‘The best moments in reading are when you come across something - a thought, a feeling, a way of looking at things - which you had thought special and particular to you. And now, here it is, set down by someone else, a person you have never met, someone even who is long dead. And it is as if a hand has come out, and taken yours.’ Alan Bennett
“Many a book is like a key to unknown chambers within the castle of one’s own self.” ― Franz Kafka
Friday, 25 March 2011
The Outcast - Sadie Jones
Sadie Jones sets these events during the 50's and successfully conveys the stifling atmosphere the characters are enduring.
The central figure is the troubled youth and then young man, Lewis Aldridge, at first living with his mother and awaiting the return of his father from WWII. A tragic event means things will never be calm again for Lewis. He struggles to be a part of the community around him, and this community in turn isolates him and regards him with a mixture of fear and disgust. One figure who remains fond of Lewis is Kit Carmichael, who herself has her own hidden familial demons. The Carmichael family will prove to influence the events in Lewis' life as the novel plays out.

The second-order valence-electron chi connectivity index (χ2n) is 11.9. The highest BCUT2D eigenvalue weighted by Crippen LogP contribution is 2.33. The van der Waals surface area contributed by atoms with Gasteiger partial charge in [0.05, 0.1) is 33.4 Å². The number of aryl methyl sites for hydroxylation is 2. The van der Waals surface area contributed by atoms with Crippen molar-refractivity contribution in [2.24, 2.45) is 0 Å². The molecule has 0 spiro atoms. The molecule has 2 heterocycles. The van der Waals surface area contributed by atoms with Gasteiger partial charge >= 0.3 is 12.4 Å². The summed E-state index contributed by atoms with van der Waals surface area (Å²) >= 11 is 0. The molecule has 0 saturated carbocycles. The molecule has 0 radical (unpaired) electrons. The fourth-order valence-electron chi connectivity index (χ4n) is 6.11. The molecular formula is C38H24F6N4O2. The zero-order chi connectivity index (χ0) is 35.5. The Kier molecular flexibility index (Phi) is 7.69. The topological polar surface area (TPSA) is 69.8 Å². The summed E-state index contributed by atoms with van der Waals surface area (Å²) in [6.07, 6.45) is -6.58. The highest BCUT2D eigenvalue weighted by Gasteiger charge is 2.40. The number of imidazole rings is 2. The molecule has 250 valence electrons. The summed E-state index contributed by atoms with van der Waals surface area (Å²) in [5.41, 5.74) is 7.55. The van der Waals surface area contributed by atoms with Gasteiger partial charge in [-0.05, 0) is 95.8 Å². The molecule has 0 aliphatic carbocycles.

I love how Lewis and Kit don't fit in with the roles that have been thrust upon them by their families and the events that have taken place.
It was marvellous to read a novel about someone (Lewis) who doesn't fit and has suffered at the hands of fate, and through the ignorance and lack of compassion of others, and their inability to discuss and deal with the truth, especially emotions, which is a mark of the times they were living in. Jones allows us right inside his head, to painfully read of his agony, his confusion, his deep hurt. Equally compelling is the struggle and inability of his father to wholly accept and love his son without judgement.
5/5 A favourite